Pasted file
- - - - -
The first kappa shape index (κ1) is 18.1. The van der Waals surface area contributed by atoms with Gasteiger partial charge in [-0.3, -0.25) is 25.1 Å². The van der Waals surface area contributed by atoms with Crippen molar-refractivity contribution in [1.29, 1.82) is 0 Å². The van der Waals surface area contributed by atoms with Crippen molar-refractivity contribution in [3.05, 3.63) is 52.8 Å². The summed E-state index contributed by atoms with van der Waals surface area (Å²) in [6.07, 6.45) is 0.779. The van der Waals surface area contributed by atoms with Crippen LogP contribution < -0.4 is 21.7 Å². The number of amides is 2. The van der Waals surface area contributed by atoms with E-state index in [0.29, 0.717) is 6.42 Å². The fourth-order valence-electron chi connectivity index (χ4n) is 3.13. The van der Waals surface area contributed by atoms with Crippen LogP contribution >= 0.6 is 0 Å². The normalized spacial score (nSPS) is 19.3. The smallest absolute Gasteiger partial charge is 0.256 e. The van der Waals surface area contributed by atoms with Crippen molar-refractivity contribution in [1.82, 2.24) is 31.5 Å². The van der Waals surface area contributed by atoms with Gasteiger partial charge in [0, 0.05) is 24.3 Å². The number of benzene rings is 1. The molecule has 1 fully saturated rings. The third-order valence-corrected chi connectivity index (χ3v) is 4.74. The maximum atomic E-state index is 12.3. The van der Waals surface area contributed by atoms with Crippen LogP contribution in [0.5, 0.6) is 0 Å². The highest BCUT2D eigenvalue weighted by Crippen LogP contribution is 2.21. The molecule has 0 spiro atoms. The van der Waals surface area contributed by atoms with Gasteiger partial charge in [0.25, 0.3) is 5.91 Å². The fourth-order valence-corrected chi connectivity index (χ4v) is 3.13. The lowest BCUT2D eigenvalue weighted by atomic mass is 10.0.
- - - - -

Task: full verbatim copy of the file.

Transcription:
The first kappa shape index (κ1) is 18.1. The van der Waals surface area contributed by atoms with Gasteiger partial charge in [-0.3, -0.25) is 25.1 Å². The van der Waals surface area contributed by atoms with Crippen molar-refractivity contribution in [1.29, 1.82) is 0 Å². The van der Waals surface area contributed by atoms with Crippen molar-refractivity contribution in [3.05, 3.63) is 52.8 Å². The summed E-state index contributed by atoms with van der Waals surface area (Å²) in [6.07, 6.45) is 0.779. The van der Waals surface area contributed by atoms with Crippen LogP contribution < -0.4 is 21.7 Å². The number of amides is 2. The van der Waals surface area contributed by atoms with E-state index in [0.29, 0.717) is 6.42 Å². The fourth-order valence-electron chi connectivity index (χ4n) is 3.13. The van der Waals surface area contributed by atoms with Crippen LogP contribution >= 0.6 is 0 Å². The normalized spacial score (nSPS) is 19.3. The smallest absolute Gasteiger partial charge is 0.256 e. The van der Waals surface area contributed by atoms with Crippen molar-refractivity contribution in [1.82, 2.24) is 31.5 Å². The van der Waals surface area contributed by atoms with Gasteiger partial charge in [0, 0.05) is 24.3 Å². The number of benzene rings is 1. The molecule has 1 fully saturated rings. The third-order valence-corrected chi connectivity index (χ3v) is 4.74. The maximum atomic E-state index is 12.3. The van der Waals surface area contributed by atoms with Crippen LogP contribution in [0.5, 0.6) is 0 Å². The highest BCUT2D eigenvalue weighted by Crippen LogP contribution is 2.21. The molecule has 0 spiro atoms. The van der Waals surface area contributed by atoms with Gasteiger partial charge in [0.25, 0.3) is 5.91 Å². The fourth-order valence-corrected chi connectivity index (χ4v) is 3.13. The lowest BCUT2D eigenvalue weighted by atomic mass is 10.0.